A WOMAN who smuggled cannabis into Onley prison has escaped being jailed despite Court of Appeal guidance saying the offence should ‘ordinarily demand an immediate sentence.’
Hayley Haywood had pleaded guilty at Warwick Crown Court to taking prohibited items into HMP Onley, as well as a further offence of assault.
But exceptionally, Haywood, 35, of Holyhead Road, Coventry, was sentenced to ten months in prison suspended for 12 months and was ordered to take part in a rehabilitation activity.
Prosecutor Andrew Wilkins said that in June 2019 Haywood was visiting a prisoner in HMP Onley, when she was seen to pass something to him.
Prison officers intervened, and it was found she had handed over 12 grams of cannabis, worth £120 in street deals on the outside, but more valuable behind bars, and some tobacco.
When she was questioned after being arrested, Haywood said she had been offered £300 to take the contraband into the jail.
Haywood was bailed, and in May 2020 she became involved in an incident with a woman she knew – which had originally led to her being charged with robbery.
She denied that, and on the day of her trial a plea of guilty to a charge of assault was accepted.
Mr Wilkins explained that during the incident, Haywood had kicked the other woman, knocking her phone out of her hand, and had then picked it up and taken it.
She still had the phone when she was arrested a few days later – but her plea of not guilty to theft had been accepted because there was ‘an issue about how long she intended to keep it.’
Mr Wilkins added that Haywood had 38 offences on her record, mainly for minor offences, and there had been a gap between 2012 and 2016 and then again from then until 2019.
Expressing displeasure at the time it had taken for Haywood to be dealt with, Judge Sylvia de Bertodano remarked: “Two years for a completely straight-forward case to get to this court, a case where she made admissions in interview.”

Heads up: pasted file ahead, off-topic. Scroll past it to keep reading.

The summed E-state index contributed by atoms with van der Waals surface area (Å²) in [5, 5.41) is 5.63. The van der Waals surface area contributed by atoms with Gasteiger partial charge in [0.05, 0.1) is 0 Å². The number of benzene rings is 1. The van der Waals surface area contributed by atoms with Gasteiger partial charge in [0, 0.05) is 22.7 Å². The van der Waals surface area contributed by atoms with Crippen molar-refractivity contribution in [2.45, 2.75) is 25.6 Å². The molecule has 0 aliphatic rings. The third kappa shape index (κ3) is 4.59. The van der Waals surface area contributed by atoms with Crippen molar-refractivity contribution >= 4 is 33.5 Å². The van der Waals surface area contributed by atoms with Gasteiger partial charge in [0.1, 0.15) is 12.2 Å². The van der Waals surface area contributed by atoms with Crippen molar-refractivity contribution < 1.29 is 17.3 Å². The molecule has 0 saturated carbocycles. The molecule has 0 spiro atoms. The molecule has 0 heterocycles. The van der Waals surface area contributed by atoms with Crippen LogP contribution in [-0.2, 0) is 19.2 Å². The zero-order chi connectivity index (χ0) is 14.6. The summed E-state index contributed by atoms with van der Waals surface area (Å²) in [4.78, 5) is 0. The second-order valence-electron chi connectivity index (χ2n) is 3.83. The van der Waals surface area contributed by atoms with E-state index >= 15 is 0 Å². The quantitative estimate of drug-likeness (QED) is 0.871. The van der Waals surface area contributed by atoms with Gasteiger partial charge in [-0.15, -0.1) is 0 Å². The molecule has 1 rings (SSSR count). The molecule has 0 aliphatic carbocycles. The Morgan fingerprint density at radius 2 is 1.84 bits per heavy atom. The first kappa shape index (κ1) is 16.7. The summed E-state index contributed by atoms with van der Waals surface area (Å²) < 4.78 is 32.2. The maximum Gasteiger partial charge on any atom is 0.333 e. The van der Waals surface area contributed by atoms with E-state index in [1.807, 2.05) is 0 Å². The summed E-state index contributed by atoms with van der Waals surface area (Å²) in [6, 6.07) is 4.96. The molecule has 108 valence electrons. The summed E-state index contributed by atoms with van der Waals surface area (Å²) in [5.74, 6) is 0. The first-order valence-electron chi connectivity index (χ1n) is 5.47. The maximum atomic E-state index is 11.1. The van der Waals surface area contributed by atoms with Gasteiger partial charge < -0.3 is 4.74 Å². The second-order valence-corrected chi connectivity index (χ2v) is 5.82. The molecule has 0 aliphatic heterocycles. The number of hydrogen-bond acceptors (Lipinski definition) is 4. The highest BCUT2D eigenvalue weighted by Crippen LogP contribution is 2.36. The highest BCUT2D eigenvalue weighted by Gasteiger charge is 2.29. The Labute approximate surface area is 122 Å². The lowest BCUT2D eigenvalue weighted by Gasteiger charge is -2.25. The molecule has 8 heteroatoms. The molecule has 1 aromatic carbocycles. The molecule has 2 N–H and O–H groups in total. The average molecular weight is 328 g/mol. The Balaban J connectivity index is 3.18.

She pointed out that Court of Appeal guidance was that the supply of drugs into a prison was ‘more serious than supply in the community, and would ordinarily demand an immediate sentence.’
Derek Johashen, defending, said: “This is a woman who is not of good character, but her offending is predominantly low-level shoplifting and assault.”
He said Haywood, who had been remanded in custody for just over a month, had struggled with relationships with abusive men, and had been leading ‘a fairly dysfunctional lifestyle.’
“Her offences are at a time when there is a huge amount of instability in her life. All her offending is because she is the victim of circumstances around her.
“It’s clear she is a vulnerable person, and she has spent time living rough.
“She was duped by someone who said they would get her help to get a lawyer to help recover her children, and so she became involved in taking cannabis into the prison.
“She has kept out of trouble now for two years. A custodial sentence is going to stuff any opportunity she has of making progress in a court hearing about her seven-month-old child.”
And Judge de Bertodano commented: “She really needs help. She can have her chance today.”
She told Haywood: “You have had to wait for two years to get here, and you have not been committing any offences since then. You have shown the court you can live without offending, and that is what I’m going to trust you to go on doing.
“You should go to prison for this today, but I am not going to do that.
“What is staying me is that it has been two years, and you have not had the opportunity to be dealt with before now and have now spent a month in prison.”